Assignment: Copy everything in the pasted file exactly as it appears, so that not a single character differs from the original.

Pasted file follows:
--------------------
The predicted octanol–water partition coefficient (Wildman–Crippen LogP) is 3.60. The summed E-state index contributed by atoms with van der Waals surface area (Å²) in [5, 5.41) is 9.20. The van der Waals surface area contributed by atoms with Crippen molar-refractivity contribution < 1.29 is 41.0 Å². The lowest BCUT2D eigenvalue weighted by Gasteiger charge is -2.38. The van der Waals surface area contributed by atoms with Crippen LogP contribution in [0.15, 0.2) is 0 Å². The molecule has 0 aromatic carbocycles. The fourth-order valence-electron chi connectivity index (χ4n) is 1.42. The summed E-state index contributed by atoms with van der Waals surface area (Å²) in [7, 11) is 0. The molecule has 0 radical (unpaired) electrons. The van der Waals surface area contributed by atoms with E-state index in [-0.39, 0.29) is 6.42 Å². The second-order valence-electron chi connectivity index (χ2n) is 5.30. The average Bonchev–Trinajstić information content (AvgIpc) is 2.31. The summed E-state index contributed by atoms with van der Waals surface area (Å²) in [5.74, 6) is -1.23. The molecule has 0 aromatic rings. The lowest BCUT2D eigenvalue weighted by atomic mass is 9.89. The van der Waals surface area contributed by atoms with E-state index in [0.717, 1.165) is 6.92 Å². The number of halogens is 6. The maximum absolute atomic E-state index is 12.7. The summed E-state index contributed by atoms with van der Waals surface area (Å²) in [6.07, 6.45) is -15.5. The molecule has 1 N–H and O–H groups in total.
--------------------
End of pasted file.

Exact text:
The predicted octanol–water partition coefficient (Wildman–Crippen LogP) is 3.60. The summed E-state index contributed by atoms with van der Waals surface area (Å²) in [5, 5.41) is 9.20. The van der Waals surface area contributed by atoms with Crippen molar-refractivity contribution < 1.29 is 41.0 Å². The lowest BCUT2D eigenvalue weighted by Gasteiger charge is -2.38. The van der Waals surface area contributed by atoms with Crippen LogP contribution in [0.15, 0.2) is 0 Å². The molecule has 0 aromatic carbocycles. The fourth-order valence-electron chi connectivity index (χ4n) is 1.42. The summed E-state index contributed by atoms with van der Waals surface area (Å²) in [7, 11) is 0. The molecule has 0 radical (unpaired) electrons. The van der Waals surface area contributed by atoms with E-state index in [-0.39, 0.29) is 6.42 Å². The second-order valence-electron chi connectivity index (χ2n) is 5.30. The average Bonchev–Trinajstić information content (AvgIpc) is 2.31. The summed E-state index contributed by atoms with van der Waals surface area (Å²) in [5.74, 6) is -1.23. The molecule has 0 aromatic rings. The lowest BCUT2D eigenvalue weighted by atomic mass is 9.89. The van der Waals surface area contributed by atoms with E-state index in [0.717, 1.165) is 6.92 Å². The number of halogens is 6. The maximum absolute atomic E-state index is 12.7. The summed E-state index contributed by atoms with van der Waals surface area (Å²) in [6.07, 6.45) is -15.5. The molecule has 1 N–H and O–H groups in total.